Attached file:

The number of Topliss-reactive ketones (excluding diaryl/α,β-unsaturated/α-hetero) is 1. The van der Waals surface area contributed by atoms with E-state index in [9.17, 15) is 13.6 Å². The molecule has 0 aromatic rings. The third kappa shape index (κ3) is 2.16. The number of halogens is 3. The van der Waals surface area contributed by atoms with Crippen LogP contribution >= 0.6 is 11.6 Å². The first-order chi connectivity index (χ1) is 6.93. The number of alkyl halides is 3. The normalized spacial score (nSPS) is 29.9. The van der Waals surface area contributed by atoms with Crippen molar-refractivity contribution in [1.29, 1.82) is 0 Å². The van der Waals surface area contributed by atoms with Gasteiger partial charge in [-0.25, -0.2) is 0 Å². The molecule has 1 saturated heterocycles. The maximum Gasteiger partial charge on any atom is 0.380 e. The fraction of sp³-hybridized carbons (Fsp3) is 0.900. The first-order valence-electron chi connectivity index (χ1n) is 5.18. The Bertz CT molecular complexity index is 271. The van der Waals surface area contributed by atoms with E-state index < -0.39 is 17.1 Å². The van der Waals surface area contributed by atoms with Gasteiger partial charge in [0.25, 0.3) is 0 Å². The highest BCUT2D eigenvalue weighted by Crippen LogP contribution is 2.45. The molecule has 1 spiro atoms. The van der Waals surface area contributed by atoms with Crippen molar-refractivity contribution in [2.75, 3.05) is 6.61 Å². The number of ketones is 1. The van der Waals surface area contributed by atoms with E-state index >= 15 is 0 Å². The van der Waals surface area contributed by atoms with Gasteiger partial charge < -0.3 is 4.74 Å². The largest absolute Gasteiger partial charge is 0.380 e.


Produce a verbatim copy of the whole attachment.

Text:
The number of Topliss-reactive ketones (excluding diaryl/α,β-unsaturated/α-hetero) is 1. The van der Waals surface area contributed by atoms with E-state index in [9.17, 15) is 13.6 Å². The molecule has 0 aromatic rings. The third kappa shape index (κ3) is 2.16. The number of halogens is 3. The van der Waals surface area contributed by atoms with Crippen LogP contribution >= 0.6 is 11.6 Å². The first-order chi connectivity index (χ1) is 6.93. The number of alkyl halides is 3. The normalized spacial score (nSPS) is 29.9. The van der Waals surface area contributed by atoms with Crippen molar-refractivity contribution in [1.29, 1.82) is 0 Å². The van der Waals surface area contributed by atoms with Gasteiger partial charge in [-0.25, -0.2) is 0 Å². The molecule has 1 saturated heterocycles. The maximum Gasteiger partial charge on any atom is 0.380 e. The fraction of sp³-hybridized carbons (Fsp3) is 0.900. The first-order valence-electron chi connectivity index (χ1n) is 5.18. The Bertz CT molecular complexity index is 271. The van der Waals surface area contributed by atoms with E-state index < -0.39 is 17.1 Å². The van der Waals surface area contributed by atoms with Gasteiger partial charge in [0.25, 0.3) is 0 Å². The highest BCUT2D eigenvalue weighted by Crippen LogP contribution is 2.45. The molecule has 1 spiro atoms. The van der Waals surface area contributed by atoms with Crippen molar-refractivity contribution in [2.75, 3.05) is 6.61 Å². The number of ketones is 1. The van der Waals surface area contributed by atoms with E-state index >= 15 is 0 Å². The van der Waals surface area contributed by atoms with Gasteiger partial charge < -0.3 is 4.74 Å². The largest absolute Gasteiger partial charge is 0.380 e.